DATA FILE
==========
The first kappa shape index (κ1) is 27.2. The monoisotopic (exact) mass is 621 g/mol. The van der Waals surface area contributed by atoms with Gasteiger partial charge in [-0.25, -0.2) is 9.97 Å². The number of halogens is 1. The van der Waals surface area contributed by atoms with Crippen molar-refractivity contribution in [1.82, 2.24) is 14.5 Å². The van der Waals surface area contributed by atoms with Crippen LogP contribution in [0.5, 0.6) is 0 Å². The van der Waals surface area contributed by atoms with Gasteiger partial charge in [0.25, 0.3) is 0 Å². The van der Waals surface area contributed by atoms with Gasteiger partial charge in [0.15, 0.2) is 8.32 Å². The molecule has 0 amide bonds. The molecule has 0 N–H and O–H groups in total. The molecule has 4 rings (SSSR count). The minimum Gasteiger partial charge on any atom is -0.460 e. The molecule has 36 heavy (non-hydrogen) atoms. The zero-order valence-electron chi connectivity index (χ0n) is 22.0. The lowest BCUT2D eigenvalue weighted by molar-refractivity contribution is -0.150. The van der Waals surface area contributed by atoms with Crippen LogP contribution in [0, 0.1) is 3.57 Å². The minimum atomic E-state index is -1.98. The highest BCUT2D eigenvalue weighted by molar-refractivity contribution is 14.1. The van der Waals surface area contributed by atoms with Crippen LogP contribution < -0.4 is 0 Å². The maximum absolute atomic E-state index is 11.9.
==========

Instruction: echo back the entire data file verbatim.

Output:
The first kappa shape index (κ1) is 27.2. The monoisotopic (exact) mass is 621 g/mol. The van der Waals surface area contributed by atoms with Gasteiger partial charge in [-0.25, -0.2) is 9.97 Å². The number of halogens is 1. The van der Waals surface area contributed by atoms with Crippen molar-refractivity contribution in [1.82, 2.24) is 14.5 Å². The van der Waals surface area contributed by atoms with Crippen LogP contribution in [0.5, 0.6) is 0 Å². The van der Waals surface area contributed by atoms with Gasteiger partial charge in [0.25, 0.3) is 0 Å². The van der Waals surface area contributed by atoms with Gasteiger partial charge in [0.15, 0.2) is 8.32 Å². The molecule has 0 amide bonds. The molecule has 0 N–H and O–H groups in total. The molecule has 4 rings (SSSR count). The minimum Gasteiger partial charge on any atom is -0.460 e. The molecule has 36 heavy (non-hydrogen) atoms. The zero-order valence-electron chi connectivity index (χ0n) is 22.0. The lowest BCUT2D eigenvalue weighted by molar-refractivity contribution is -0.150. The van der Waals surface area contributed by atoms with Crippen LogP contribution in [0, 0.1) is 3.57 Å². The minimum atomic E-state index is -1.98. The highest BCUT2D eigenvalue weighted by molar-refractivity contribution is 14.1. The van der Waals surface area contributed by atoms with Crippen LogP contribution < -0.4 is 0 Å². The maximum absolute atomic E-state index is 11.9.